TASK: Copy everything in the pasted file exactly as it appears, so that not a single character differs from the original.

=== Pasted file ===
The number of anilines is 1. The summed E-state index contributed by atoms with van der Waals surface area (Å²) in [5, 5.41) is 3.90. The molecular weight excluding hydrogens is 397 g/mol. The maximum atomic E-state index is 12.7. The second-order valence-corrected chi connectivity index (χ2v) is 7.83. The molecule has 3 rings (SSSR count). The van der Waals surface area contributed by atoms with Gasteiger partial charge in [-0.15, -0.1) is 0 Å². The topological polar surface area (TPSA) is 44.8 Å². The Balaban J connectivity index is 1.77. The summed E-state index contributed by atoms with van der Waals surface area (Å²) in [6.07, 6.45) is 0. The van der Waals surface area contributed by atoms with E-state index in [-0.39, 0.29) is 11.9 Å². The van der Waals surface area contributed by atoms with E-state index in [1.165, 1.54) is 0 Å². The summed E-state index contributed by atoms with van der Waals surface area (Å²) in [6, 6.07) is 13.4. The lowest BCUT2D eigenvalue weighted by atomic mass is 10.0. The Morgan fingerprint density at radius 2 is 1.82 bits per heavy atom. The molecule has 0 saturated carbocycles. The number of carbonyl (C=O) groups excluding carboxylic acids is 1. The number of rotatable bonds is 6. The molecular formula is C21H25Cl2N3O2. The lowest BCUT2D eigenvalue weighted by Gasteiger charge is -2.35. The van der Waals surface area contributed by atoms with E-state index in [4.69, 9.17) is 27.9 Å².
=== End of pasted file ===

The number of anilines is 1. The summed E-state index contributed by atoms with van der Waals surface area (Å²) in [5, 5.41) is 3.90. The molecular weight excluding hydrogens is 397 g/mol. The maximum atomic E-state index is 12.7. The second-order valence-corrected chi connectivity index (χ2v) is 7.83. The molecule has 3 rings (SSSR count). The van der Waals surface area contributed by atoms with Gasteiger partial charge in [-0.15, -0.1) is 0 Å². The topological polar surface area (TPSA) is 44.8 Å². The Balaban J connectivity index is 1.77. The summed E-state index contributed by atoms with van der Waals surface area (Å²) in [6.07, 6.45) is 0. The van der Waals surface area contributed by atoms with E-state index in [-0.39, 0.29) is 11.9 Å². The van der Waals surface area contributed by atoms with E-state index in [1.165, 1.54) is 0 Å². The summed E-state index contributed by atoms with van der Waals surface area (Å²) in [6, 6.07) is 13.4. The lowest BCUT2D eigenvalue weighted by atomic mass is 10.0. The Morgan fingerprint density at radius 2 is 1.82 bits per heavy atom. The molecule has 0 saturated carbocycles. The number of carbonyl (C=O) groups excluding carboxylic acids is 1. The number of rotatable bonds is 6. The molecular formula is C21H25Cl2N3O2. The lowest BCUT2D eigenvalue weighted by Gasteiger charge is -2.35. The van der Waals surface area contributed by atoms with E-state index in [4.69, 9.17) is 27.9 Å².